List some key differences in capital budgeting as applied to foreign versus domestic operations.

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List some key differences in capital budgeting as applied to foreign versus domestic operations.

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List some key differences in capital budgeting as applied to foreign versus domestic operations.

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The basic principles of capital budgeting are the same for both domestic projects and foreign projects. However due to geographical and political carriers, capital budgeting of a foreign project is a bit complex to certain extent. A foreign project experiences variation mainly in cash flow estimations, project analysis, and the various risks faced by the firms.

Exposure to risks: A foreign project experiences additional risks as compared to a domestic project, which are as follows.

Exchange rate risks: Foreign cash flows are needed to be converted in home currency before considering them as revenues. Fluctuations in the currency exchange rates may create variances in the actual and the budgeted foreign cash flows. Thus, an additional risk premium should be added to the actual cost of capital to determine the effective cost of capital of a foreign project.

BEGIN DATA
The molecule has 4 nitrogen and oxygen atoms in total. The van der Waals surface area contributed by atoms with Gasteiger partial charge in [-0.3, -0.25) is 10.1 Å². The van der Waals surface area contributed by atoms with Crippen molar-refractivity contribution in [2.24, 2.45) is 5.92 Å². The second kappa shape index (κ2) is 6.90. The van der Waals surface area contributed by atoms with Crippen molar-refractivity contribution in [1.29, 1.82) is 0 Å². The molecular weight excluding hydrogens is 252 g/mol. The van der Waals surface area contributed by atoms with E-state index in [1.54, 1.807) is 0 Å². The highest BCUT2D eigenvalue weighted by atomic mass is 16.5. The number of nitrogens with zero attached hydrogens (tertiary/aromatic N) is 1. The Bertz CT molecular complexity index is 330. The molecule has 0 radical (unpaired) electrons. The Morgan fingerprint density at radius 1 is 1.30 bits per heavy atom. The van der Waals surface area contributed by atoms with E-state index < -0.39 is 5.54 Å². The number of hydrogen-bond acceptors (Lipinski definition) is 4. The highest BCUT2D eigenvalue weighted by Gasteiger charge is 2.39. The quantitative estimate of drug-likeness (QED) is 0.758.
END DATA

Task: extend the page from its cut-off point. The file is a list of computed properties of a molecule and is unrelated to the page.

Political risk: Certain policies of the host government may lower the value of investment of multinational corporations. Political risks mainly comprise repatriation risks and expropriation risks. Repatriation refers to the process and policy of remitting the foreign cash flows to the home country. Host governments may restrict this by limiting their maximum amount of foreign currency conversion. Also, the host government may seize certain assets of the firm citing many reasons. This is a part of expropriation risk. Apart from repatriation and expropriation risks, multinational corporations are also exposed to corruption risk. The financial stability, political environment, and cultural patterns determine the degree of corruption risk, which the firms might face.
Taxation risk: Some of the countries impose taxes on repatriated earnings. Thus, the cash flows remitted from the foreign countries are again taxed by the home country. This demotivates the desire of the firm to bring back the foreign earnings to home country.

Cash flow estimations: A foreign project is usually initiated due to its ability to yield higher cash flows. However, host government's restrictions on their forex transactions may limit the amount of funds which are to be repatriated to their home country. As a result, the domestic investors who are interested in dollar dividends, may not get sufficient returns. Moreover, if enough cash flows are not remitted to the parent company, it may affect the liquidity of the firm in domestic business.
Project Analysis: The most critical part of the capital budgeting is an estimation of future cash flows. Even the estimated future cash flows need to be converted into the home currency. For a short run, it is manageable to estimate the exchange rates. However, the estimates of the forward exchange rates are not credible in the long run. Thus, for analysing the foreign cash flows, understanding of the foreign markets along with the interest rate parity is of utmost importance.

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